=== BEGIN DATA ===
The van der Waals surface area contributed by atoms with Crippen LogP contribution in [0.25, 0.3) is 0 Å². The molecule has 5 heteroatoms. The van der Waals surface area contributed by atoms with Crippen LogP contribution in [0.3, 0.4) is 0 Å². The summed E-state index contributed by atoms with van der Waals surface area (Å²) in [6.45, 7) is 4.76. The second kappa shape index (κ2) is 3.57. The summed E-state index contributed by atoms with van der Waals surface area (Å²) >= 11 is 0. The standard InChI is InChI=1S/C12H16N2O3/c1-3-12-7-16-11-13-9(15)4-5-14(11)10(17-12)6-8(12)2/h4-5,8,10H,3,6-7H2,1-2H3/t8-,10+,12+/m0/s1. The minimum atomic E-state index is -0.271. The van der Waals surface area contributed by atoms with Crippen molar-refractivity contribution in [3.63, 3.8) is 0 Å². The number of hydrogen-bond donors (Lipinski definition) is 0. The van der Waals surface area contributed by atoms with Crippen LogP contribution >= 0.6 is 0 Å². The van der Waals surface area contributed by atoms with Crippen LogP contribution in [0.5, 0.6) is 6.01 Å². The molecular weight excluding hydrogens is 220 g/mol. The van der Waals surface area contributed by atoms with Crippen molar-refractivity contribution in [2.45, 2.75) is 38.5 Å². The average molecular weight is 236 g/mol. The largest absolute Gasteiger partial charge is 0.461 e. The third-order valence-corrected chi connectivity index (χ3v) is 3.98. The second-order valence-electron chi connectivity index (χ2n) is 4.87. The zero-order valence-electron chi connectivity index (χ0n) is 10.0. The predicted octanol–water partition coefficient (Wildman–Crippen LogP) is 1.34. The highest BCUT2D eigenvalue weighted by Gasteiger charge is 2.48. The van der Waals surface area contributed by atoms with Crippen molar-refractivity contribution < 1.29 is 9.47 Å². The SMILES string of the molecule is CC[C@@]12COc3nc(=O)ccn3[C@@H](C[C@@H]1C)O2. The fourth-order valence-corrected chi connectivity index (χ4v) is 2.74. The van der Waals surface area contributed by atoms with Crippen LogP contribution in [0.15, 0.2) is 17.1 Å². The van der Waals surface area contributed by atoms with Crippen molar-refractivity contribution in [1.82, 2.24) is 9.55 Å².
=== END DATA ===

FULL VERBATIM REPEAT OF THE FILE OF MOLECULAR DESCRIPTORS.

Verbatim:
The van der Waals surface area contributed by atoms with Crippen LogP contribution in [0.25, 0.3) is 0 Å². The molecule has 5 heteroatoms. The van der Waals surface area contributed by atoms with Crippen LogP contribution in [0.3, 0.4) is 0 Å². The summed E-state index contributed by atoms with van der Waals surface area (Å²) in [6.45, 7) is 4.76. The second kappa shape index (κ2) is 3.57. The summed E-state index contributed by atoms with van der Waals surface area (Å²) >= 11 is 0. The standard InChI is InChI=1S/C12H16N2O3/c1-3-12-7-16-11-13-9(15)4-5-14(11)10(17-12)6-8(12)2/h4-5,8,10H,3,6-7H2,1-2H3/t8-,10+,12+/m0/s1. The minimum atomic E-state index is -0.271. The van der Waals surface area contributed by atoms with Crippen molar-refractivity contribution in [3.63, 3.8) is 0 Å². The number of hydrogen-bond donors (Lipinski definition) is 0. The van der Waals surface area contributed by atoms with Crippen LogP contribution >= 0.6 is 0 Å². The van der Waals surface area contributed by atoms with Crippen LogP contribution in [0.5, 0.6) is 6.01 Å². The molecular weight excluding hydrogens is 220 g/mol. The van der Waals surface area contributed by atoms with Crippen molar-refractivity contribution in [2.45, 2.75) is 38.5 Å². The average molecular weight is 236 g/mol. The largest absolute Gasteiger partial charge is 0.461 e. The third-order valence-corrected chi connectivity index (χ3v) is 3.98. The second-order valence-electron chi connectivity index (χ2n) is 4.87. The zero-order valence-electron chi connectivity index (χ0n) is 10.0. The predicted octanol–water partition coefficient (Wildman–Crippen LogP) is 1.34. The highest BCUT2D eigenvalue weighted by Gasteiger charge is 2.48. The van der Waals surface area contributed by atoms with Crippen molar-refractivity contribution < 1.29 is 9.47 Å². The SMILES string of the molecule is CC[C@@]12COc3nc(=O)ccn3[C@@H](C[C@@H]1C)O2. The fourth-order valence-corrected chi connectivity index (χ4v) is 2.74. The van der Waals surface area contributed by atoms with Crippen LogP contribution in [0.15, 0.2) is 17.1 Å². The van der Waals surface area contributed by atoms with Crippen molar-refractivity contribution in [1.82, 2.24) is 9.55 Å².